Census Bureau estimates show county population nears 150,000
Published 12:10 am Thursday, April 20, 2023
SALISBURY — It’s probably not a surprise to anyone that Rowan County continues to grow, according to the latest county-level population estimates released by the U.S. Census Bureau.
Since 2020, the last year the bureau conducted a nationwide Census, the county has seen a growth of 1.7 percent, bringing the population to almost 150,000 residents at 149,645. From 2020 to 2021, the population saw an increase of 864 residents; the next year — 2021 to 2022 — that number almost doubled with 1,633 new residents moving to the county, a 1.1 percent increase.
Commissioner Greg Edds, the chairman of the Rowan County Board of Commissioners, attributes some of the growth to people wanting a better quality of life, cheaper cost of living and escaping crime in large communities. But he emphasized economic expansion as a major reason for the recent growth, with more businesses setting up shop and more job opportunities. This is something Edds said the county hasn’t seen until recently and it’s attracting more people, as well as keeping them.
“We firmly believe that fewer people are leaving for opportunity because now they see opportunity here. It’s also attracting folks here that weren’t coming before,” Edds said.
He said many people are working to market and advertise the county as a viable place to live, such as the Rowan County Economic Development Council, the Rowan County Chamber of Commerce and the Rowan County Educational Collaborative.
“There’s literally hundreds of people who are working on a singular effort to get people to stay here, bring new folks, bring new jobs and investments and bring people home who are working out of town,” Edds said.
But Rowan County is lagging a bit behind in comparison to surrounding counties. While Rowan saw a growth of 1.7 percent in population since 2020, Davidson, Stanly, Mecklenburg and Davie counties all saw an increase of 2 percent or more. Cabarrus County had an increase of 3.8 percent since 2020, and Iredell County also had an increase of 4.4 percent.
Commissioner Jim Greene, vice chairman of the commissioners, said both Iredell and Cabarrus have seen steady growth in recent years because of their close proximity to the Charlotte-metro area, which was recently reported to rank in the top 10 of fastest growing metros in the U.S. Greene said that Rowan is next in line.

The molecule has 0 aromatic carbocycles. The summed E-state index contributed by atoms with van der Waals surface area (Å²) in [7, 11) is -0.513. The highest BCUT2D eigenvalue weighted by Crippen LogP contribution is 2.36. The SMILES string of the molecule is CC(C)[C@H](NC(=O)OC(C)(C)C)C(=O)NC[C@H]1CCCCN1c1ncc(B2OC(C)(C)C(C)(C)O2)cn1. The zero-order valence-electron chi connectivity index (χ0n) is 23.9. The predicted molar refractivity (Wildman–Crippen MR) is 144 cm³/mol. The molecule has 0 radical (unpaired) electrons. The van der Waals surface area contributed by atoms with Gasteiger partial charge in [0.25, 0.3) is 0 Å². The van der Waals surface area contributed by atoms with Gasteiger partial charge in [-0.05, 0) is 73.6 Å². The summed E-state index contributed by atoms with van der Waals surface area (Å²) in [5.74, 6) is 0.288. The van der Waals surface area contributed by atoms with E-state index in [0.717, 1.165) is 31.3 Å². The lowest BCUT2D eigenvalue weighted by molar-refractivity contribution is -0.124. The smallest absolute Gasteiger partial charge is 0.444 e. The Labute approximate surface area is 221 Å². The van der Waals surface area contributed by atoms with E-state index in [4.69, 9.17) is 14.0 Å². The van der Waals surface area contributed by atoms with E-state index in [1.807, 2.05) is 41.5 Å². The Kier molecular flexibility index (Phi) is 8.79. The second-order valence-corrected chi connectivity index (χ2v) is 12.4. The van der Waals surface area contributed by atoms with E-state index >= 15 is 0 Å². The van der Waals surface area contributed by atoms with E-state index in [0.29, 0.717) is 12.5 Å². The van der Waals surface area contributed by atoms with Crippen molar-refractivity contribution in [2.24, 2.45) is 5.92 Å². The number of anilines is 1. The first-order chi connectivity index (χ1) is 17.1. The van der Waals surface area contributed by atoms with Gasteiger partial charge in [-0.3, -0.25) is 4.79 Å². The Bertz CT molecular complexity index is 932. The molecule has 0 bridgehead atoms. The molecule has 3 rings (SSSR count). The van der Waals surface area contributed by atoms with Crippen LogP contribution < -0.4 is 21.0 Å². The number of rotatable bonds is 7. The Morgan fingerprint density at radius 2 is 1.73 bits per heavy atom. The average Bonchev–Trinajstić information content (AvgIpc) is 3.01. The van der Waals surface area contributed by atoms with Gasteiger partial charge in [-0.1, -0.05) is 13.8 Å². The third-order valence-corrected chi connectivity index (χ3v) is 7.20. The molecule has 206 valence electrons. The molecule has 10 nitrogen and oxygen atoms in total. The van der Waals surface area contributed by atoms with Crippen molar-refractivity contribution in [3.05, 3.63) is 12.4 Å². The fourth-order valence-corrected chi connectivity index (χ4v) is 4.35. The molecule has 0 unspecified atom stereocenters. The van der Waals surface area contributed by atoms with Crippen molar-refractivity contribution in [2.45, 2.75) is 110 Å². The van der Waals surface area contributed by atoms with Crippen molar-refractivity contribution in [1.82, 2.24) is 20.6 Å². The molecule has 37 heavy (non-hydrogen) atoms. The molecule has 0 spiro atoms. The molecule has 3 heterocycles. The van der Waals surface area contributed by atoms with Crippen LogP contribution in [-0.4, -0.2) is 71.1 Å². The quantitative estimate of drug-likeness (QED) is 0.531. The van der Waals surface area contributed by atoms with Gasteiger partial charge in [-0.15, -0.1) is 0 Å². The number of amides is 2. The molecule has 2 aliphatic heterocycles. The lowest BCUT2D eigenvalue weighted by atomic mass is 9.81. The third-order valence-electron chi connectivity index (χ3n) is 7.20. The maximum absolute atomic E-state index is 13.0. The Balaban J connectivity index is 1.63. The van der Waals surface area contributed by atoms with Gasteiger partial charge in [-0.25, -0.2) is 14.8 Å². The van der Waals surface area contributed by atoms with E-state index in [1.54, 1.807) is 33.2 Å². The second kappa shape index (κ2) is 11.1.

“Being located close to the Charlotte metropolitan area would be a lot of the reason that those counties are ahead of us. But I do believe that we are going to catch up,” Greene said.
Edds said the same, but also mentioned that those other counties have been in the midst of economic development for a longer period of time, while Rowan is only at the beginning.
“You’re beginning to see now all this economic development take place, but it just hasn’t opened yet. Everything is in the planning and early construction phase. These others (counties), it got to them quite a bit earlier,” Edds said. “We’re at the beginning stages.”
Edds said the county currently has tens of millions of square feet of space in which incoming businesses can take up residence. He specifically mentioned businesses moving to the county like Agility Fuel Solutions, Intercon Furniture, Eastern Fence, New York Air Brake and Chewy as major wins as far as economic development.
It makes sense that Rowan and the neighboring counties are seeing growth when you take into account that North Carolina is one of the fastest growing states in the nation. The bureau estimates that over 133,000 people moved to the Tar Heel state between 2021 and 2022. Rowan ranks 36th in fastest growing counties in the state.
With more growth, issues are bound to arise. Greene and Edds said the main issue they are focused on right now is the county’s schools. Edds said it is vital to have an exceptional school system to attract more and maintain the growth the county has been seeing. The commissioners recently sat down with school system officials for an inventory of the county’s schools, assessment of current enrollment and capacity concerns.
“It is without a doubt the biggest issue that we’re concerned about,” Edds said.
The Census Bureau releases population estimates each year, but the official U.S. Census only occurs every 10 years.